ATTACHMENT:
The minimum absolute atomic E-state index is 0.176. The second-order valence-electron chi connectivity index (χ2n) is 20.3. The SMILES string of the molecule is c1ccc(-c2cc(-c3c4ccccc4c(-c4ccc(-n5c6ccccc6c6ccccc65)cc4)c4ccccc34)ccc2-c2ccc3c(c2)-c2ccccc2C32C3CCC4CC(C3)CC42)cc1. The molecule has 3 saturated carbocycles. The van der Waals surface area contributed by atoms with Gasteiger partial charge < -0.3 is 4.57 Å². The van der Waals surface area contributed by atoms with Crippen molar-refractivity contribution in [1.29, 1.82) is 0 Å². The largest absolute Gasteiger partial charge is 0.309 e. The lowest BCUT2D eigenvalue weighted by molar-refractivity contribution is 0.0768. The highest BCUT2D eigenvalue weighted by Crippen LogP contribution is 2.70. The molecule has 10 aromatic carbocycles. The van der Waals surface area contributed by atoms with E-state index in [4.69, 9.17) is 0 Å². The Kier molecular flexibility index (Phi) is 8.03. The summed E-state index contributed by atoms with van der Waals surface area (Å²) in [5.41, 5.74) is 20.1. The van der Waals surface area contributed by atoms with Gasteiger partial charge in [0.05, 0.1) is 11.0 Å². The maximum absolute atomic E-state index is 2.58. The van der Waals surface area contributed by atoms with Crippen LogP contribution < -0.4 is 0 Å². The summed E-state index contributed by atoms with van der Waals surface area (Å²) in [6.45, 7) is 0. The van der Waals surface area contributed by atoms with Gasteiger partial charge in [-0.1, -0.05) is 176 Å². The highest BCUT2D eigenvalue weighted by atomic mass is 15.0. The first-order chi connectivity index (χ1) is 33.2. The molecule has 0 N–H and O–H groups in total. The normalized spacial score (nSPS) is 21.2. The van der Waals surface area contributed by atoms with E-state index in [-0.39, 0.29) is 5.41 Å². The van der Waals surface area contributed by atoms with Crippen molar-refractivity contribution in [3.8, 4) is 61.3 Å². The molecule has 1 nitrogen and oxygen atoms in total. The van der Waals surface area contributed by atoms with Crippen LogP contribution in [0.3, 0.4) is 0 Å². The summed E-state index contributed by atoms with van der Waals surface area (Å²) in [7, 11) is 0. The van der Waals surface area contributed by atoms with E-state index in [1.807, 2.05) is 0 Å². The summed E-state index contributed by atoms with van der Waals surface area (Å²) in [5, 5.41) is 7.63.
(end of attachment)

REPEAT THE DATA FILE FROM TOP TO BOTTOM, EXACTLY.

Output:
The minimum absolute atomic E-state index is 0.176. The second-order valence-electron chi connectivity index (χ2n) is 20.3. The SMILES string of the molecule is c1ccc(-c2cc(-c3c4ccccc4c(-c4ccc(-n5c6ccccc6c6ccccc65)cc4)c4ccccc34)ccc2-c2ccc3c(c2)-c2ccccc2C32C3CCC4CC(C3)CC42)cc1. The molecule has 3 saturated carbocycles. The van der Waals surface area contributed by atoms with Gasteiger partial charge < -0.3 is 4.57 Å². The van der Waals surface area contributed by atoms with Crippen molar-refractivity contribution in [1.29, 1.82) is 0 Å². The largest absolute Gasteiger partial charge is 0.309 e. The lowest BCUT2D eigenvalue weighted by molar-refractivity contribution is 0.0768. The highest BCUT2D eigenvalue weighted by Crippen LogP contribution is 2.70. The molecule has 10 aromatic carbocycles. The van der Waals surface area contributed by atoms with E-state index in [4.69, 9.17) is 0 Å². The Kier molecular flexibility index (Phi) is 8.03. The summed E-state index contributed by atoms with van der Waals surface area (Å²) in [5.41, 5.74) is 20.1. The van der Waals surface area contributed by atoms with Gasteiger partial charge in [0.05, 0.1) is 11.0 Å². The maximum absolute atomic E-state index is 2.58. The van der Waals surface area contributed by atoms with Crippen LogP contribution < -0.4 is 0 Å². The summed E-state index contributed by atoms with van der Waals surface area (Å²) in [6.45, 7) is 0. The van der Waals surface area contributed by atoms with Gasteiger partial charge in [-0.1, -0.05) is 176 Å². The highest BCUT2D eigenvalue weighted by atomic mass is 15.0. The first-order chi connectivity index (χ1) is 33.2. The molecule has 0 N–H and O–H groups in total. The normalized spacial score (nSPS) is 21.2. The van der Waals surface area contributed by atoms with E-state index in [-0.39, 0.29) is 5.41 Å². The van der Waals surface area contributed by atoms with Crippen molar-refractivity contribution in [3.8, 4) is 61.3 Å². The molecule has 1 nitrogen and oxygen atoms in total. The van der Waals surface area contributed by atoms with Crippen LogP contribution in [0.3, 0.4) is 0 Å². The summed E-state index contributed by atoms with van der Waals surface area (Å²) in [7, 11) is 0. The van der Waals surface area contributed by atoms with E-state index in [1.807, 2.05) is 0 Å². The summed E-state index contributed by atoms with van der Waals surface area (Å²) in [5, 5.41) is 7.63.